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Assembly Hall, University of Illinois

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State Farm Center; The Flying Saucer
1959–1963, Harrison and Abramovitz; Ammann and Whitney, structural engineers; 2013–2015 renovation, AECOM. 1801 S. 1st St.
  • East elevation at sunset (Photograph by James Peters)
  • South elevation (Photograph by James Peters)
  • Detail, entry gates canopy, west elevation (Photograph by James Peters)
  • Detail, soffit of roof (Photograph by James Peters)
  • Detail, concrete construction (Photograph by James Peters)

This modernist, concrete-domed sports arena is one of the most recognizable structures in east-central Illinois. The University of Illinois built it as a multi-purpose hall for indoor sporting events, music performances, and other large assemblies, which it easily handles with a seating capacity of 17,200.

The massive concrete structure is composed of two bowl-like forms enclosing a vast open space spanning 400 feet and rising 128 feet at its center. The roof is constructed as a folded-plate, reinforced-concrete shell, which was poured as 24 wedge-shaped sections, each 7 feet 6 inches deep. The roof sits on the rim of a concrete bowl reinforced by a 614-mile-long, 1/5-inch steel wire tension ring. The bowl’s base is set 24 feet below grade and is supported by 48 radial concrete ribs. A glazed, two-story lobby rings the perimeter of the base.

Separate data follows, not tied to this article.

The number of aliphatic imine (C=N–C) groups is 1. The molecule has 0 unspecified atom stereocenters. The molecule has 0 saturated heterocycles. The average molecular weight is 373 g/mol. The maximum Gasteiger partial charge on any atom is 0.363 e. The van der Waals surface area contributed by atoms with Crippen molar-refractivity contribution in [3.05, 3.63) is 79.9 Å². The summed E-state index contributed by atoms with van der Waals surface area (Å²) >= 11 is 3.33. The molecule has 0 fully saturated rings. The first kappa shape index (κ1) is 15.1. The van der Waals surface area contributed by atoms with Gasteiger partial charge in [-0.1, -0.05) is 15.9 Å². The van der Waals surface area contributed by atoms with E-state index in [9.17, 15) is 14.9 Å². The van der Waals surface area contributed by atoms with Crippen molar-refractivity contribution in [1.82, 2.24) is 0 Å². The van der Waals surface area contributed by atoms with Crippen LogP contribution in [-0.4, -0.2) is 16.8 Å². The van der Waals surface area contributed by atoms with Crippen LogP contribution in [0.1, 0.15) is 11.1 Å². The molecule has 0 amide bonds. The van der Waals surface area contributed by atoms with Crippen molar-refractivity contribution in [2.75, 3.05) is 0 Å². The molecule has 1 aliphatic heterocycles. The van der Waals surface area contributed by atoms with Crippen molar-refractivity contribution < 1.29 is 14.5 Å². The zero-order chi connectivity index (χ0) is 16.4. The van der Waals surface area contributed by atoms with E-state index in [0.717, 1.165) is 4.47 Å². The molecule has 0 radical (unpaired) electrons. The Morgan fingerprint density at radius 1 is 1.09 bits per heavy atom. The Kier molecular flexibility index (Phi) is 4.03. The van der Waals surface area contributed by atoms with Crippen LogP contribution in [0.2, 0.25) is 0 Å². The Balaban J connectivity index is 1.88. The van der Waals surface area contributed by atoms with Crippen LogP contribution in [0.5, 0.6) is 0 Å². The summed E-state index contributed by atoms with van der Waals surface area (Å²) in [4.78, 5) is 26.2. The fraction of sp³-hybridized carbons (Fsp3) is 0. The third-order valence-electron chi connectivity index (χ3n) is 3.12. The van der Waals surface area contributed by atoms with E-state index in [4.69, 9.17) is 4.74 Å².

The arena is located at the southwest corner of the University of Illinois Urbana-Champaign campus—at the center of a superblock bounded by First, Fourth, Kirby, and St. Mary’s streets. To the west of the building is an oval-shaped driveway leading to a series of concrete porte-cocheres, set apart from the arena. To the east are underground offices, parking, and loading docks. Due north and south are landscaped open spaces. The remainder of the superblock is devoted to surface parking.

The arena’s principal designer was Max Abramovitz, an architecture graduate of the University of Illinois and a partner of the New York City-based architecture firm of Harrison and Abramovitz. Ammann and Whitney served as the building’s structural engineers. With its distinctive form and structural innovation, Assembly Hall is one of best examples of mid-century modernism as applied to a domed arena. The Civic Arena in Pittsburgh (1961, Mitchell and Ritchey) was built around the same time but it had a retractable roof. Houston’s Astrodome (1965, Lloyd, Morgan and Jones, and Wilson, Morris, Crain and Anderson), a much larger stadium, was not a concrete dome structure.

Very few modifications were made to the structure during its first half century of life. In 2014–2015, however, the arena underwent a $160 million renovation by AECOM that altered the interior seating from a circular (in the round) arrangement to a standard stadium scheme with luxury boxes. Mechanical systems and office space were also upgraded at this time. Fortunately, the structure’s distinctive dome-like form has been retained, both on the interior and exterior.


Harwood, John, and Janet Parks. The Troubled Search: The Work of Max Abramovitz. New York: Columbus University Wallach Art Gallery, 2004.

Koeper, Frederick. Illinois Architecture from Territorial Times to the Present. Chicago: University of Chicago Press, 1968.

Leetaru, Kalev. “University of Illinois: Virtual Campus Tour.” University of Illinois, 2012. Accessed September 6, 2017.

Writing Credits

James E. Peters
Jean A. Follett
Elizabeth A. Milnarik
James E. Peters



  • 1959

  • 2013


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James E. Peters, "Assembly Hall, University of Illinois", [Champaign, Illinois], SAH Archipedia, eds. Gabrielle Esperdy and Karen Kingsley, Charlottesville: UVaP, 2012—,

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